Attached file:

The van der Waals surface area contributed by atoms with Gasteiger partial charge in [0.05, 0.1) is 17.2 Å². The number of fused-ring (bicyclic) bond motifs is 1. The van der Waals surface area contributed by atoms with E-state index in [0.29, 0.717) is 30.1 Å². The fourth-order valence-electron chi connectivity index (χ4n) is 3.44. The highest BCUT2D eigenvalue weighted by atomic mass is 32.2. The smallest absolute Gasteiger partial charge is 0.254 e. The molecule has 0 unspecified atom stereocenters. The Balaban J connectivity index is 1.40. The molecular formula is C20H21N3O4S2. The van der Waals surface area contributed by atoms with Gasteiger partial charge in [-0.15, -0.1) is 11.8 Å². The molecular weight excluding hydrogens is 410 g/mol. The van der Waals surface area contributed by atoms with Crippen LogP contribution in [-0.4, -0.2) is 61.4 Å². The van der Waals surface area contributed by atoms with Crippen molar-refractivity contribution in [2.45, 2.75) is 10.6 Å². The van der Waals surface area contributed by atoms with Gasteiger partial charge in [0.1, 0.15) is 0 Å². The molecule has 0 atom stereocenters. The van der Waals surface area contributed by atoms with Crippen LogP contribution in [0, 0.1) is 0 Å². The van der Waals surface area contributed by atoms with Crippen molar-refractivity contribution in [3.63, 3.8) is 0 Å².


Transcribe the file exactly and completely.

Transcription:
The van der Waals surface area contributed by atoms with Gasteiger partial charge in [0.05, 0.1) is 17.2 Å². The number of fused-ring (bicyclic) bond motifs is 1. The van der Waals surface area contributed by atoms with E-state index in [0.29, 0.717) is 30.1 Å². The fourth-order valence-electron chi connectivity index (χ4n) is 3.44. The highest BCUT2D eigenvalue weighted by atomic mass is 32.2. The smallest absolute Gasteiger partial charge is 0.254 e. The molecule has 0 unspecified atom stereocenters. The Balaban J connectivity index is 1.40. The molecular formula is C20H21N3O4S2. The van der Waals surface area contributed by atoms with Gasteiger partial charge in [-0.15, -0.1) is 11.8 Å². The molecular weight excluding hydrogens is 410 g/mol. The van der Waals surface area contributed by atoms with Crippen LogP contribution in [-0.4, -0.2) is 61.4 Å². The van der Waals surface area contributed by atoms with Crippen molar-refractivity contribution in [2.45, 2.75) is 10.6 Å². The van der Waals surface area contributed by atoms with Gasteiger partial charge in [0.1, 0.15) is 0 Å². The molecule has 0 atom stereocenters. The van der Waals surface area contributed by atoms with Crippen LogP contribution in [0, 0.1) is 0 Å². The van der Waals surface area contributed by atoms with Crippen molar-refractivity contribution in [3.63, 3.8) is 0 Å².